Handel’s reputation, both with the royal family and the more general public, was served well by his contribution to the “royal cruise.” Movements from the so-called Water Music appeared in various publications for several decades, and concert performances were very popular. Throughout the work the wind and brass instruments, so well suited for outdoor use, figure prominently. This week we are performing the entire Water Music, in an arrangement of movements as may have been used in eighteenth-century concert versions.
SNAPSHOT OF 1717: THE YEAR OF WATER MUSIC
MUSIC George I hosts a royal river party on the Thames on July 17, for which George Frideric Handel composes Water Music.
Johann Sebastian Bach is appointed Capellmeister to Prince Leopold in Cöthen.
Jean-Philippe Rameau(left) is organist at the cathedral in Clermont-Ferrand (1715–1722), and composes the grand motet “In convertendo Dominum” for ceremonies celebrating the installation of the new bishop of Clermont, Jean-Baptiste Massillon. (Hear Tafelmusik perform this motet Nov 2–6 at Trinity-St. Paul’s Centre.)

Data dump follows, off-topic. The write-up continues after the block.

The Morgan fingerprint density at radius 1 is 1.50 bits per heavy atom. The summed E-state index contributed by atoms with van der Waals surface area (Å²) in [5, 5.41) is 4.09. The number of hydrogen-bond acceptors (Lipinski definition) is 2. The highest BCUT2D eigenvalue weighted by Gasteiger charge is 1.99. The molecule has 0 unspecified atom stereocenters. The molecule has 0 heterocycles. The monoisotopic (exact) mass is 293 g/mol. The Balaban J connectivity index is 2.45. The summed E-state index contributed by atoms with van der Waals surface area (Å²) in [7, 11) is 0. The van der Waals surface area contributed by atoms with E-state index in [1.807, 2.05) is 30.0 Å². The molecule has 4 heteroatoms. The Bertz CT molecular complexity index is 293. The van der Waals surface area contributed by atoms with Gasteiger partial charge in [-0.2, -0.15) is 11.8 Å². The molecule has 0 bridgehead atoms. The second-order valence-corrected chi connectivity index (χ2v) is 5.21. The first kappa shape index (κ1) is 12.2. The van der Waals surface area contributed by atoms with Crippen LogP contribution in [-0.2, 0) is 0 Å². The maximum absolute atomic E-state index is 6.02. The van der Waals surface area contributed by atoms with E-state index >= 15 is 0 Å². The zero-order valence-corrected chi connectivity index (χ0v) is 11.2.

ART & LITERATURE
Jean-Antoine Watteau paints Les plaisirs du bal(left).
François-Maire Arouet is imprisoned in the Bastille for eleven months for having written a verse that satirized the Regent of France. He leaves prison with the completed text of his first play, and the pseudonym Voltaire.
The first English translation in 100 years of Ovid’s Metamorphoses is published by Samuel Garth, with translations by Dryden, Pope, Addison, Tate, Gay, Congreve, and others. It remains the standard English translation for some 200 years.
HISTORY The first known Druid revival ceremony is held on the Autumnal equinox at Primrose Hill in London.